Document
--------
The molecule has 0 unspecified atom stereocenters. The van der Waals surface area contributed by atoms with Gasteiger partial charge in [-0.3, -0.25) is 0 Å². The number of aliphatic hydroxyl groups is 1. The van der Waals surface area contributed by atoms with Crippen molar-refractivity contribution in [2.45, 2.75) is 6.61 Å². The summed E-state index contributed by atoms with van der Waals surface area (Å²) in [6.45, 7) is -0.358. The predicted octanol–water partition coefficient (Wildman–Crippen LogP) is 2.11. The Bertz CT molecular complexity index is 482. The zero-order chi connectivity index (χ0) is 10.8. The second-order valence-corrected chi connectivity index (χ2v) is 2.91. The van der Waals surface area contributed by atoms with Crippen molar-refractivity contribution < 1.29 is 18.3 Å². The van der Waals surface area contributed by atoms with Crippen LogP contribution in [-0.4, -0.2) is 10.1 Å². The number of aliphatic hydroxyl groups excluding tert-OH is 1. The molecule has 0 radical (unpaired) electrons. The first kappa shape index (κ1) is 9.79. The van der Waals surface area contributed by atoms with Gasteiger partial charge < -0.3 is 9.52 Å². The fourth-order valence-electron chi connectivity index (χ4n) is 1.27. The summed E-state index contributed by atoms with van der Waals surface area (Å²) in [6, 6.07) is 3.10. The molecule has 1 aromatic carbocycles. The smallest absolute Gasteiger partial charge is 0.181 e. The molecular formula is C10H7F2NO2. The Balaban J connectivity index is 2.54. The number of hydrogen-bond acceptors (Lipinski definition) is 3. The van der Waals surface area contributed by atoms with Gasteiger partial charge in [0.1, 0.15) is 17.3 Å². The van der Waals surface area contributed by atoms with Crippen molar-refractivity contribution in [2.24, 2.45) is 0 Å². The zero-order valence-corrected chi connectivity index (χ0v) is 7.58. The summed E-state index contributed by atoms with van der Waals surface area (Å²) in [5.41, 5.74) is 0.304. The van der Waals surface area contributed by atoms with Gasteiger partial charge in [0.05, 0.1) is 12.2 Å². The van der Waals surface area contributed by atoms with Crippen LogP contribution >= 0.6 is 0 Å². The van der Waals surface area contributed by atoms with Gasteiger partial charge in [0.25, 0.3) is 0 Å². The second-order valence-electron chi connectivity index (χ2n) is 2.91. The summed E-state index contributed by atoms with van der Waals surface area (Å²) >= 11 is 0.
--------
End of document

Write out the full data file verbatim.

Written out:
The molecule has 0 unspecified atom stereocenters. The van der Waals surface area contributed by atoms with Gasteiger partial charge in [-0.3, -0.25) is 0 Å². The number of aliphatic hydroxyl groups is 1. The van der Waals surface area contributed by atoms with Crippen molar-refractivity contribution in [2.45, 2.75) is 6.61 Å². The summed E-state index contributed by atoms with van der Waals surface area (Å²) in [6.45, 7) is -0.358. The predicted octanol–water partition coefficient (Wildman–Crippen LogP) is 2.11. The Bertz CT molecular complexity index is 482. The zero-order chi connectivity index (χ0) is 10.8. The second-order valence-corrected chi connectivity index (χ2v) is 2.91. The van der Waals surface area contributed by atoms with Crippen molar-refractivity contribution < 1.29 is 18.3 Å². The van der Waals surface area contributed by atoms with Crippen LogP contribution in [-0.4, -0.2) is 10.1 Å². The number of aliphatic hydroxyl groups excluding tert-OH is 1. The molecule has 0 radical (unpaired) electrons. The first kappa shape index (κ1) is 9.79. The van der Waals surface area contributed by atoms with Gasteiger partial charge < -0.3 is 9.52 Å². The fourth-order valence-electron chi connectivity index (χ4n) is 1.27. The summed E-state index contributed by atoms with van der Waals surface area (Å²) in [6, 6.07) is 3.10. The molecule has 1 aromatic carbocycles. The smallest absolute Gasteiger partial charge is 0.181 e. The molecular formula is C10H7F2NO2. The Balaban J connectivity index is 2.54. The number of hydrogen-bond acceptors (Lipinski definition) is 3. The van der Waals surface area contributed by atoms with Gasteiger partial charge in [0.1, 0.15) is 17.3 Å². The van der Waals surface area contributed by atoms with Crippen molar-refractivity contribution in [2.24, 2.45) is 0 Å². The zero-order valence-corrected chi connectivity index (χ0v) is 7.58. The summed E-state index contributed by atoms with van der Waals surface area (Å²) in [5.41, 5.74) is 0.304. The van der Waals surface area contributed by atoms with Gasteiger partial charge in [0.05, 0.1) is 12.2 Å². The van der Waals surface area contributed by atoms with Crippen LogP contribution >= 0.6 is 0 Å². The van der Waals surface area contributed by atoms with Gasteiger partial charge in [0.25, 0.3) is 0 Å². The second-order valence-electron chi connectivity index (χ2n) is 2.91. The summed E-state index contributed by atoms with van der Waals surface area (Å²) >= 11 is 0.